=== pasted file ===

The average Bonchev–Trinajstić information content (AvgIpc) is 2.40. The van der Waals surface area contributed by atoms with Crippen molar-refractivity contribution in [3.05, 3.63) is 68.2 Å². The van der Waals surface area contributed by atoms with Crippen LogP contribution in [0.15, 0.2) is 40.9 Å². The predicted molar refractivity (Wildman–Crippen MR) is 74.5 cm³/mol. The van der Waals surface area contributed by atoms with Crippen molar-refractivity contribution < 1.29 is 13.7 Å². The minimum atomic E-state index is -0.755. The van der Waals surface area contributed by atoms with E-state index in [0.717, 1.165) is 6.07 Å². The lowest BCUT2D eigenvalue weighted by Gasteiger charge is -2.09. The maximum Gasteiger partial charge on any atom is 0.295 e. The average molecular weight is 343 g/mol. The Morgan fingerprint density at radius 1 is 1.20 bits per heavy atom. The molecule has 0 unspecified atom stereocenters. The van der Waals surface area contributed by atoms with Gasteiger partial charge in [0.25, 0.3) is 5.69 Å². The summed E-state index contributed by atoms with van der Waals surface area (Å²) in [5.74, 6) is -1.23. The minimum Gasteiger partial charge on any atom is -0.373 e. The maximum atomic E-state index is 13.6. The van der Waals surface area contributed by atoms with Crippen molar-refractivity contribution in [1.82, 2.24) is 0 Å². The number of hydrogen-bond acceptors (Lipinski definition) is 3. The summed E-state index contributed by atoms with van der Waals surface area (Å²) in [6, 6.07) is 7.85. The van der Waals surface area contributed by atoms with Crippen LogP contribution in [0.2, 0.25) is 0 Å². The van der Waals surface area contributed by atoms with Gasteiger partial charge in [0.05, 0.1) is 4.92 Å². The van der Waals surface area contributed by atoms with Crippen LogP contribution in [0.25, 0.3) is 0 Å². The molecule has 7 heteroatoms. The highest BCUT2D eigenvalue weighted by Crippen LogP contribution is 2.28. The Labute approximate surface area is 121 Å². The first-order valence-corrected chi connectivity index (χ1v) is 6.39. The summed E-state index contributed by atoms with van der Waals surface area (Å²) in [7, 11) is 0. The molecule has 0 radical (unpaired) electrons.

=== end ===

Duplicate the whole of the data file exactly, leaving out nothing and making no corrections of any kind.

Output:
The average Bonchev–Trinajstić information content (AvgIpc) is 2.40. The van der Waals surface area contributed by atoms with Crippen molar-refractivity contribution in [3.05, 3.63) is 68.2 Å². The van der Waals surface area contributed by atoms with Crippen LogP contribution in [0.15, 0.2) is 40.9 Å². The predicted molar refractivity (Wildman–Crippen MR) is 74.5 cm³/mol. The van der Waals surface area contributed by atoms with Crippen molar-refractivity contribution < 1.29 is 13.7 Å². The minimum atomic E-state index is -0.755. The van der Waals surface area contributed by atoms with E-state index in [0.717, 1.165) is 6.07 Å². The lowest BCUT2D eigenvalue weighted by Gasteiger charge is -2.09. The maximum Gasteiger partial charge on any atom is 0.295 e. The average molecular weight is 343 g/mol. The Morgan fingerprint density at radius 1 is 1.20 bits per heavy atom. The molecule has 0 unspecified atom stereocenters. The van der Waals surface area contributed by atoms with Gasteiger partial charge in [0.25, 0.3) is 5.69 Å². The summed E-state index contributed by atoms with van der Waals surface area (Å²) in [5.74, 6) is -1.23. The minimum Gasteiger partial charge on any atom is -0.373 e. The maximum atomic E-state index is 13.6. The van der Waals surface area contributed by atoms with Crippen molar-refractivity contribution in [1.82, 2.24) is 0 Å². The number of hydrogen-bond acceptors (Lipinski definition) is 3. The summed E-state index contributed by atoms with van der Waals surface area (Å²) in [6, 6.07) is 7.85. The van der Waals surface area contributed by atoms with Crippen LogP contribution in [0.2, 0.25) is 0 Å². The van der Waals surface area contributed by atoms with Gasteiger partial charge in [0.05, 0.1) is 4.92 Å². The van der Waals surface area contributed by atoms with Crippen LogP contribution in [0.25, 0.3) is 0 Å². The molecule has 7 heteroatoms. The highest BCUT2D eigenvalue weighted by Crippen LogP contribution is 2.28. The Labute approximate surface area is 121 Å². The first-order valence-corrected chi connectivity index (χ1v) is 6.39. The summed E-state index contributed by atoms with van der Waals surface area (Å²) in [7, 11) is 0. The molecule has 0 radical (unpaired) electrons.